In early 1896, William F. Cochran made a generous offer. “If,” he told the governing committee of the Inn, “you will secure for the next three years annual subscriptions of $3,000, thus insuring the running expenses of the institution, exclusive of rent, which I will contribute, I will erect for the use of the Hollywood Inn a commodious building, on a central site, which will be not only an ornament to our city, but a building complete in all Its appointments for the fullest and best development of this important work.”
Ground was broken for the “commodious building” on July 7, 1896. The cornerstone was laid later in the same year, on Labor Day. One year later, and again on Labor Day, the new Hollywood Inn was officially opened.
William F. Cochran, the Statesman reported, “unlocked the gates of the noble structure, and declared it open to the workingmen of Yonkers.” He spoke to the crowd that had assembled for the ceremony, addressing in particular the many workingmen gathered there. Pointing to James Freeman, the Statesman tells us, “[Mr. Cochran] accorded to him the credit, more than to any other man, for the conception of the idea and the consummation of the great work which has now resulted so happily in the interests of the worklngmen.”
And so there came to exist here what Rev. James Freeman hoped for—a venue having “everything that will make life pleasant for the men and boys—games, amusements, physical training, educational literature—in fact, everything that will help to make the boys grow up to be able men, and to make the men all that men should be, by giving them something better than any saloon in the world can supply.”
In Washington Park, on the afternoon of Saturday, May 9, 1908, the cornerstone was laid for the new Yonkers City Hall, the building which was to serve as the location of the municipality’s offices in the wake of the city’s abandonment of the spatially inadequate Philipse Manor Hall.
“The ceremony was an impressive one,” the Yonkers Statesman reported on the following Monday, “probably one of the most impressive in the history of the city, signalizing, as it does, the erection of a building in which the government of Yonkers will be carried on, perhaps, for the next century.”
Among the local dignitaries present for the occasion were Daniel J. Cashin, the President of the Yonkers Common Council; Nathan A. Warren, the Mayor of Yonkers; and three former mayors: John H. Coyne, Leslie Sutherland, and James H. Weller.
Printed in its entirety in the May 11, 1908 edition of the Yonkers Statesman, the keynote address (or “oration”) was delivered that day by Rev. James Freeman. (Further details about the afternoon’s ceremonies can be found in the Spring 2008 issue [vol. 17, no. 1] of the Yonkers Historical Society’s newsletter, The Yonkers Historian. That issue of the newsletter reprints the whole of Rev. Freeman’s address; copies may be found in the stacks of the Reference Department at the Riverfront Library.)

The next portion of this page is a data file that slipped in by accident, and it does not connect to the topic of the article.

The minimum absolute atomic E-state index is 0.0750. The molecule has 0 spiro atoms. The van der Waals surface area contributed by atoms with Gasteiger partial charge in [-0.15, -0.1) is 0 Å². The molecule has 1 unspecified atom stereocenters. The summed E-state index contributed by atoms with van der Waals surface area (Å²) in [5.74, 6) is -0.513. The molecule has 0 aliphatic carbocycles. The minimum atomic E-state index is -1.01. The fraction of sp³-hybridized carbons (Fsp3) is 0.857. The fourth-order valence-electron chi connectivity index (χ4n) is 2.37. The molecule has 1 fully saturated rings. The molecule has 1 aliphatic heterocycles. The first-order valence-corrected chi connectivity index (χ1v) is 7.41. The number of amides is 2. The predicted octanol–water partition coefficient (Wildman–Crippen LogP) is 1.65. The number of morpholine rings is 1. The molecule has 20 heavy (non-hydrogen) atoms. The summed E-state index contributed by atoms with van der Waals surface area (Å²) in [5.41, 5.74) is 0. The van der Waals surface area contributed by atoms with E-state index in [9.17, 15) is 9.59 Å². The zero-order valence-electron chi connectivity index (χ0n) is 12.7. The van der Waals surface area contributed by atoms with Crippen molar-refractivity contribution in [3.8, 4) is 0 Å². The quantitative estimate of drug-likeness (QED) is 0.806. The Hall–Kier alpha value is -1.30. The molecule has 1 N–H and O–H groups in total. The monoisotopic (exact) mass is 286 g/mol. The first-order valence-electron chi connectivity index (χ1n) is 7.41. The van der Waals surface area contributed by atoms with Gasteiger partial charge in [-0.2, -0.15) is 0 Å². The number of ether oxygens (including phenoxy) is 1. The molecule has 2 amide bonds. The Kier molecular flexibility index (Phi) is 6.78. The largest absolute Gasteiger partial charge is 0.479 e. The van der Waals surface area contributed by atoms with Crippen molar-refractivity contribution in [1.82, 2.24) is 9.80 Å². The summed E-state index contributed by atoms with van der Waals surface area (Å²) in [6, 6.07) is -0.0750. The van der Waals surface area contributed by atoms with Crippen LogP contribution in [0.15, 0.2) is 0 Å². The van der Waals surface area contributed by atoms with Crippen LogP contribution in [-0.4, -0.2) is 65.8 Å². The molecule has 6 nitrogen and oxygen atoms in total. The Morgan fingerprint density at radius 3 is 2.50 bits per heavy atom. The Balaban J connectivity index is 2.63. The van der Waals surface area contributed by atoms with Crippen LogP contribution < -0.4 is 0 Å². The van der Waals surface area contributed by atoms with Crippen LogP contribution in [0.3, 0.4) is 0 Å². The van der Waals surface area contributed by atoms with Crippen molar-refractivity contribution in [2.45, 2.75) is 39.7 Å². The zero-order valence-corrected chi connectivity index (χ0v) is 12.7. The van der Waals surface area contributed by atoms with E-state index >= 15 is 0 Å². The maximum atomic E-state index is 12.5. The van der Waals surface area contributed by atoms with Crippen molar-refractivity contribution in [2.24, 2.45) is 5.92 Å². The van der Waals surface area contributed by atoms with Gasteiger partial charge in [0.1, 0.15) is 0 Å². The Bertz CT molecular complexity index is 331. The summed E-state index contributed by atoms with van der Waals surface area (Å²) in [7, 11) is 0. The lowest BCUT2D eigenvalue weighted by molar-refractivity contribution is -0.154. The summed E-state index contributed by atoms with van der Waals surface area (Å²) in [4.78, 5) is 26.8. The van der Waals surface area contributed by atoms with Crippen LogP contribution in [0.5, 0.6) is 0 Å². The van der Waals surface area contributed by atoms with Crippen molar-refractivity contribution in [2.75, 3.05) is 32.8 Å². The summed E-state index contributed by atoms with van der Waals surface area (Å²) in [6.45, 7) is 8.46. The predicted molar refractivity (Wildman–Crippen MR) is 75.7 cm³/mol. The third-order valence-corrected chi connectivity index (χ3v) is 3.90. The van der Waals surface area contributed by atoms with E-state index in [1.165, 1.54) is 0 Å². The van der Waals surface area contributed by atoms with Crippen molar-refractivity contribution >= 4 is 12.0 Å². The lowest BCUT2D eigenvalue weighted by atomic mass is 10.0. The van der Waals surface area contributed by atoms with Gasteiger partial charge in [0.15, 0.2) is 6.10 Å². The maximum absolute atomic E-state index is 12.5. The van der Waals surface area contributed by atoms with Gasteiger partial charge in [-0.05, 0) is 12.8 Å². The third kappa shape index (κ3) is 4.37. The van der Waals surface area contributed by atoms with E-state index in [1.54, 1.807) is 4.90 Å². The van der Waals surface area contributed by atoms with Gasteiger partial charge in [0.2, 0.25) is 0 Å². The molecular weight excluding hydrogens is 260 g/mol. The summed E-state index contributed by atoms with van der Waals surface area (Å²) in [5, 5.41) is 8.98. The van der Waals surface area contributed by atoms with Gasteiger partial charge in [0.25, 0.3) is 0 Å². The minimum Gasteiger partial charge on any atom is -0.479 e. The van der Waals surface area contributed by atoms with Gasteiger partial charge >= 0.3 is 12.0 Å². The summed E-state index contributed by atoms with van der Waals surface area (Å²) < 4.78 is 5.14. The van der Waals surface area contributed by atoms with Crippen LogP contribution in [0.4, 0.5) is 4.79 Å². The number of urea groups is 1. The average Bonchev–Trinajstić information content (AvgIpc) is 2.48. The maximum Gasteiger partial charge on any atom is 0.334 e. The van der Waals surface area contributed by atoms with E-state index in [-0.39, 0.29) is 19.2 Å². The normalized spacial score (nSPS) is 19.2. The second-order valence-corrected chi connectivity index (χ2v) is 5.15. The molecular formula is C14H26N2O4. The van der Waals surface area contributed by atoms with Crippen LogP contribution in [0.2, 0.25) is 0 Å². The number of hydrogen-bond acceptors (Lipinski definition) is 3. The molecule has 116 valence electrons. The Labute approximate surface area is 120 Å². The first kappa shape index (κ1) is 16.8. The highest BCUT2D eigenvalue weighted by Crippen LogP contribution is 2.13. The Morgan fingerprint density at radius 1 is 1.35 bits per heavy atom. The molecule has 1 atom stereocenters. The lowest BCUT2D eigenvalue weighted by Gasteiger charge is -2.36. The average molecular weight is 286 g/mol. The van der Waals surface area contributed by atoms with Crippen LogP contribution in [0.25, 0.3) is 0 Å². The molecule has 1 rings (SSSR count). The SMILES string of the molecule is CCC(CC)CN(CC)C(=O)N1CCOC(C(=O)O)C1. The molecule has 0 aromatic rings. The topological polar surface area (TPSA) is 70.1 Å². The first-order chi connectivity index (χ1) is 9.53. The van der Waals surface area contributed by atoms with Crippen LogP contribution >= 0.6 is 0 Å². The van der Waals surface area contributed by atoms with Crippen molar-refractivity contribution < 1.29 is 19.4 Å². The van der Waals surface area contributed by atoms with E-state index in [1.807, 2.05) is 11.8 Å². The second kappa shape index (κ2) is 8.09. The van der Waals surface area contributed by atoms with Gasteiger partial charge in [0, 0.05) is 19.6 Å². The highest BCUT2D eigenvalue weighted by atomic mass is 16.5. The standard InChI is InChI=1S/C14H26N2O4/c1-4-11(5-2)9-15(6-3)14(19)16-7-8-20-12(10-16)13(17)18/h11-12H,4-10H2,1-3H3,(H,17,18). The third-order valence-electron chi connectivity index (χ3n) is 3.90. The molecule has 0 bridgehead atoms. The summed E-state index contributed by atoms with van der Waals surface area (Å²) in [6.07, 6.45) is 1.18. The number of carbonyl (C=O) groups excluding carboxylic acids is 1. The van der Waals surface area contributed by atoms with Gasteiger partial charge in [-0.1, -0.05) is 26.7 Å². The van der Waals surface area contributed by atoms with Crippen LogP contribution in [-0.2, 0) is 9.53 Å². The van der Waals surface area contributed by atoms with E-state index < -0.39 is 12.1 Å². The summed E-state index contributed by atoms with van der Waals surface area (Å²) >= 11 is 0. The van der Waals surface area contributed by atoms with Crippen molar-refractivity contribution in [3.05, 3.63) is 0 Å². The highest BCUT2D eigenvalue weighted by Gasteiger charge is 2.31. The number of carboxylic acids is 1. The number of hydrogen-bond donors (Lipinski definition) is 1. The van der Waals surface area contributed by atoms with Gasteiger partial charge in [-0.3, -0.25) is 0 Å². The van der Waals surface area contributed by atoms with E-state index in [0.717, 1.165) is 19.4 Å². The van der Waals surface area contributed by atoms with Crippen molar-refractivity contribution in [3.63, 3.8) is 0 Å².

Because the address—interesting as it is, and pertinent as it remains today—is far too lengthy to be fully transcribed here, we present the following excerpts:
“This building, the cornerstone of which has been laid today, symbolizes and expresses three distinct things—namely, Solidity, Purity and Permanence; it is obvious that the last is determined and fixed by the first and second. I take these suggestions from the new City Hall as the rangefinders or guidemarks of our theme….
“Fellow citizens, is not the solidity of our buildings but the strength and solidity of our characters? … Of little worth is it to a city or a community that it builds its public offices of granite, unless its members and officers have granite in their souls. There are public buildings in this country that, rich and ornate as they may be in architecture, splendid as they are in appointment, are but the permanent witnesses to a degradation and shameless lust for gold in high places, that constitutes at once our weakness and our threatening ruin. Better were it to build strong prisons for the incarceration of our money-serving grafters in high places than to ornament and make splendid the palaces in which they exercise their private exploitation of the public purse….
“[W]hen once we have put [the]solidity [of integrity]into these walls, let us bind the whole fabric together with the enduring cement of purity….
“[Purity in public office] guarantees equity and justice; they spring normally out of a conscience that has singleness of purpose. That a center of action such as this [building]must become affects the whole life and happiness of a community, is obvious to all. Here, then, must initiate laws and ordinances that make for public weal or public woe. Here the rich and poor must have a common platform and an equal consideration. Laws have no value unless they are honored and enforced, and they are never more offensive than when they are administered in the interests of any favored few or class. There are some houses in every community where men are recognized by what they have, rather than by what they are, but this must not be so here; this is the people’s building for all classes and kinds and conditions of men.”
Freeman approached the conclusion of his address by alluding to the crowd’s presence in Washington Park, remarking that: “On this hill, in the park that bears the most honored name in American history, shall stand this building of noble proportions, to tell all men that respect for law in all its purity is fundamental to the perpetuity of peace, prosperity and the pursuit of happiness.”